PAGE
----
Asian stocks closed higher on the last trading day of the month, as investors focused on a mix of ebbing geopolitical tensions, robust earnings and economic data.
South Korea's benchmark Kospi index gained 0.92 percent to close at 2,515.38, with gains seen in steelmakers, automakers and and oil-related stocks. Technology names were mixed.
Down Under, the S&P/ASX 200 edged higher by 0.49 percent to 5,982.70 as the utilities and heavily weighted financials subindexes advanced, canceling out slight declines in the materials and energy sectors.
Hong Kong's recorded more convincing gains, with the benchmark advancing 1.71 percent by 3:05 p.m. HK/SIN. The financials and property sectors led gains before the market close, with mainland banks climbing after reporting net profit growth on Friday.
MSCI's broad index of shares in Asia Pacific excluding Japan was up 1.07 percent in Asia trade.
Meanwhile, markets in Japan and mainland China were closed on Monday.
The moves higher in the region came on the back of U.S. stocks finishing the Friday session little changed despite strong earnings as technology shares pulled back.
First-quarter earnings stateside have been robust: Almost 80 percent of the 276 S&P 500 companies that had reported as of Friday beat expectations, according to Thomson Reuters I/B/E/S. Earnings from the first quarter are estimated to increase 24.6 percent compared to one year ago.
U.S. stock index futures made tentative gains during early Asian trade, with Dow Jones industrial average futures last trading higher by 75 points.
Markets in Asia had closed higher in the prior session as investors digested a historic inter-Korea summit, which saw leaders of North and South Korea pledge to achieve peace.
Sentiment was buoyed by developments on the Korean Peninsula, but "the devil is in the details (or nuclear disarmament) and economic impact may be slow to follow," Vishnu Varathan, head of economics and strategy and Mizuho Bank, said in a morning note.
Fading geopolitical tensions following last week's meeting also saw the Korean won firm on Monday. The currency last traded at 1,066.96 to the dollar.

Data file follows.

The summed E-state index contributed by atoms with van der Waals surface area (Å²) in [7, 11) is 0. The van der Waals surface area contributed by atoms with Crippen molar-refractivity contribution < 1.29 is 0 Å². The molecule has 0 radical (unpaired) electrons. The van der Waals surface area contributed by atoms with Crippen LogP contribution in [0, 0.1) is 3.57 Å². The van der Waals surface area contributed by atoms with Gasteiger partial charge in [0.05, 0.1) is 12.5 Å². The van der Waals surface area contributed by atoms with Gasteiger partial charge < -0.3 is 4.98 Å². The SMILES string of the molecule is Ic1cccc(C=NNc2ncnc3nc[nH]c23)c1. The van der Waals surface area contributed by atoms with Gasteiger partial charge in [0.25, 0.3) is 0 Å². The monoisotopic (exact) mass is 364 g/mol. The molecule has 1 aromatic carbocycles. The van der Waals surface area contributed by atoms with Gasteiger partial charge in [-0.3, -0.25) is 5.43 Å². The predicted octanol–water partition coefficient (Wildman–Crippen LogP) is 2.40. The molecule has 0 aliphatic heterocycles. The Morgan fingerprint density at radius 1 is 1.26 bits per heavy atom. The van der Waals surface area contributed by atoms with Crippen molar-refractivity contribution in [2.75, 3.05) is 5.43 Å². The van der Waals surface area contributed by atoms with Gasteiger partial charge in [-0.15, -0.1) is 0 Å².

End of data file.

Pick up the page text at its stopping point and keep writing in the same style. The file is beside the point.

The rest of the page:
In corporate news, Australia's AMP on Monday said its chairwoman, Catherine Brenner, had resigned from the position, days after the departure of Craig Meller, its chief executive. The announcement came amid an inquiry into the country's financial sector. AMP shares closed higher by 0.5 percent.
Elsewhere, shares of BYD listed in Hong Kong were down 5.68 percent by 3:04 p.m. HK/SIN after the automaker said it expects first-half profit to fall as much as 83 percent following a reduction in subsidies.
South Korean construction company Hyundai Engineering & Construction popped 26.19 percent amid gains seen in other names in the sector. Train manufacturers also got a boost, according to Reuters, following last week's inter-Korean summit on optimism over potential "economic projects."
The dollar was steady after the yield on the 10-year U.S. Treasury note slipped below the 3 percent level it breached earlier last week.
Oil prices were lower after declining slightly on Friday as investors waited for signs on whether the U.S. would reimpose sanctions on Iran and digested the increase in U.S. rig count.
Still, prices remained close to their highest levels in more than three years: Brent crude futures shed 0.64 percent to trade at $74.16 per barrel and U.S. West Texas Intermediate eased 0.43 percent to $67.81.
Economic data released on Monday included China official Purchasing Managers' Index data. The official manufacturing PMI for April came in at 51.4, topping expectations of 51.3, but below the 51.5 seen in March, Reuters said. The official services PMI came in at 54.8, above last month's reading of 54.6.